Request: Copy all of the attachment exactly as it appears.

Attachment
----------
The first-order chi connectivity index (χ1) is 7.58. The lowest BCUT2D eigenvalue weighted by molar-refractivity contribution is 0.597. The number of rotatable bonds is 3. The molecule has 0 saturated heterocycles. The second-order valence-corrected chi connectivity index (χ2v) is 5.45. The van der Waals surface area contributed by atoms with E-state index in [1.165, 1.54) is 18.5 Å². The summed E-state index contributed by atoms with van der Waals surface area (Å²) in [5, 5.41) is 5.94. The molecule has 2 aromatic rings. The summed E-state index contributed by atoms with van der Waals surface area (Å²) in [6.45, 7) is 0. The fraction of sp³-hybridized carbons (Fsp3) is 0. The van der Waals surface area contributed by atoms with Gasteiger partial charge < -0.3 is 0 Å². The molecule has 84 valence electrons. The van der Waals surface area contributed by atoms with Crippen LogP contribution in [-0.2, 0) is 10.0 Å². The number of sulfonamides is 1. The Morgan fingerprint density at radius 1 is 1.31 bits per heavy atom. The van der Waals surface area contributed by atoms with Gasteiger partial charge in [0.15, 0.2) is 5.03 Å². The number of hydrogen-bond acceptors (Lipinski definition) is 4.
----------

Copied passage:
The first-order chi connectivity index (χ1) is 7.58. The lowest BCUT2D eigenvalue weighted by molar-refractivity contribution is 0.597. The number of rotatable bonds is 3. The molecule has 0 saturated heterocycles. The second-order valence-corrected chi connectivity index (χ2v) is 5.45. The van der Waals surface area contributed by atoms with E-state index in [1.165, 1.54) is 18.5 Å². The summed E-state index contributed by atoms with van der Waals surface area (Å²) in [5, 5.41) is 5.94. The molecule has 2 aromatic rings. The summed E-state index contributed by atoms with van der Waals surface area (Å²) in [6.45, 7) is 0. The fraction of sp³-hybridized carbons (Fsp3) is 0. The van der Waals surface area contributed by atoms with Gasteiger partial charge < -0.3 is 0 Å². The molecule has 84 valence electrons. The van der Waals surface area contributed by atoms with Crippen LogP contribution in [-0.2, 0) is 10.0 Å². The number of sulfonamides is 1. The Morgan fingerprint density at radius 1 is 1.31 bits per heavy atom. The van der Waals surface area contributed by atoms with Gasteiger partial charge in [0.15, 0.2) is 5.03 Å². The number of hydrogen-bond acceptors (Lipinski definition) is 4.